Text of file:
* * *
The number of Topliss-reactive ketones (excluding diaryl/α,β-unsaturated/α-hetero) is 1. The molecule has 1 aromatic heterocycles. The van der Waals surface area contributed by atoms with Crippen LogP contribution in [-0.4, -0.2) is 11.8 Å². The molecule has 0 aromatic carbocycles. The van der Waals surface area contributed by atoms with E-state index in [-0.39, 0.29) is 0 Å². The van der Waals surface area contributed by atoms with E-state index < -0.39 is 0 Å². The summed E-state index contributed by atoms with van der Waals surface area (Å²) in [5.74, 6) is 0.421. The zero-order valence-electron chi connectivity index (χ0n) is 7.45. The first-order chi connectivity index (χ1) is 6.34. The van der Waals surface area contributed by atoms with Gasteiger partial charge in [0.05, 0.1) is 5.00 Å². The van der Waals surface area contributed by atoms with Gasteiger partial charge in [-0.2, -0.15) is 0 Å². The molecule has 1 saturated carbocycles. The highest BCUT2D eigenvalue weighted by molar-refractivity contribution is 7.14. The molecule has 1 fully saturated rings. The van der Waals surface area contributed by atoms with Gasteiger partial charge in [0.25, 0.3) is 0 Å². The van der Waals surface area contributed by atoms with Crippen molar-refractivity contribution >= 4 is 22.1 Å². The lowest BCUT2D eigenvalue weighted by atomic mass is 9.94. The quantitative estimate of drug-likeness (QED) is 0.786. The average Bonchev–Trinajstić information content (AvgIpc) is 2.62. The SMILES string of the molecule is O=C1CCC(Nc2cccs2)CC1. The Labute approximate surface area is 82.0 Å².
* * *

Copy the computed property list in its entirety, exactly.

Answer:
The number of Topliss-reactive ketones (excluding diaryl/α,β-unsaturated/α-hetero) is 1. The molecule has 1 aromatic heterocycles. The van der Waals surface area contributed by atoms with Crippen LogP contribution in [-0.4, -0.2) is 11.8 Å². The molecule has 0 aromatic carbocycles. The van der Waals surface area contributed by atoms with E-state index in [-0.39, 0.29) is 0 Å². The van der Waals surface area contributed by atoms with E-state index < -0.39 is 0 Å². The summed E-state index contributed by atoms with van der Waals surface area (Å²) in [5.74, 6) is 0.421. The zero-order valence-electron chi connectivity index (χ0n) is 7.45. The first-order chi connectivity index (χ1) is 6.34. The van der Waals surface area contributed by atoms with Gasteiger partial charge in [0.05, 0.1) is 5.00 Å². The van der Waals surface area contributed by atoms with Gasteiger partial charge in [-0.2, -0.15) is 0 Å². The molecule has 1 saturated carbocycles. The highest BCUT2D eigenvalue weighted by molar-refractivity contribution is 7.14. The molecule has 1 fully saturated rings. The van der Waals surface area contributed by atoms with Gasteiger partial charge in [0.25, 0.3) is 0 Å². The van der Waals surface area contributed by atoms with Crippen molar-refractivity contribution >= 4 is 22.1 Å². The lowest BCUT2D eigenvalue weighted by atomic mass is 9.94. The quantitative estimate of drug-likeness (QED) is 0.786. The average Bonchev–Trinajstić information content (AvgIpc) is 2.62. The SMILES string of the molecule is O=C1CCC(Nc2cccs2)CC1. The Labute approximate surface area is 82.0 Å².